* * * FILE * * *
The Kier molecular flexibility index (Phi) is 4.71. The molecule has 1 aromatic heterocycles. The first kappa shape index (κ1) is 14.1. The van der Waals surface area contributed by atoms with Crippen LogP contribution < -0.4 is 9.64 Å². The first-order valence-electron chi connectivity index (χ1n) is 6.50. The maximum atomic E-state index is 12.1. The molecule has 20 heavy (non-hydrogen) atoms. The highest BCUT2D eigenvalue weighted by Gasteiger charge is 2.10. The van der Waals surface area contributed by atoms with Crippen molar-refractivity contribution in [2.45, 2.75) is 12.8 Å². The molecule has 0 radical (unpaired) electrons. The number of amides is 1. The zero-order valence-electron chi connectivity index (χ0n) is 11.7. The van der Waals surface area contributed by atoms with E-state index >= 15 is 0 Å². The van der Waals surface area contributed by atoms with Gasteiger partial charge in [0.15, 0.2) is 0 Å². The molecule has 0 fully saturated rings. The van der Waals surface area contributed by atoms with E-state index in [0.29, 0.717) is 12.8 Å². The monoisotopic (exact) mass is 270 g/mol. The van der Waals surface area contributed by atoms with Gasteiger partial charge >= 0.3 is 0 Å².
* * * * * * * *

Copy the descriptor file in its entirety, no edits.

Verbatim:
The Kier molecular flexibility index (Phi) is 4.71. The molecule has 1 aromatic heterocycles. The first kappa shape index (κ1) is 14.1. The van der Waals surface area contributed by atoms with Crippen LogP contribution < -0.4 is 9.64 Å². The first-order valence-electron chi connectivity index (χ1n) is 6.50. The maximum atomic E-state index is 12.1. The molecule has 20 heavy (non-hydrogen) atoms. The highest BCUT2D eigenvalue weighted by Gasteiger charge is 2.10. The van der Waals surface area contributed by atoms with Crippen molar-refractivity contribution in [2.45, 2.75) is 12.8 Å². The molecule has 0 radical (unpaired) electrons. The number of amides is 1. The zero-order valence-electron chi connectivity index (χ0n) is 11.7. The van der Waals surface area contributed by atoms with E-state index >= 15 is 0 Å². The van der Waals surface area contributed by atoms with Gasteiger partial charge in [0.15, 0.2) is 0 Å². The molecule has 0 fully saturated rings. The van der Waals surface area contributed by atoms with E-state index in [0.29, 0.717) is 12.8 Å². The monoisotopic (exact) mass is 270 g/mol. The van der Waals surface area contributed by atoms with Gasteiger partial charge >= 0.3 is 0 Å².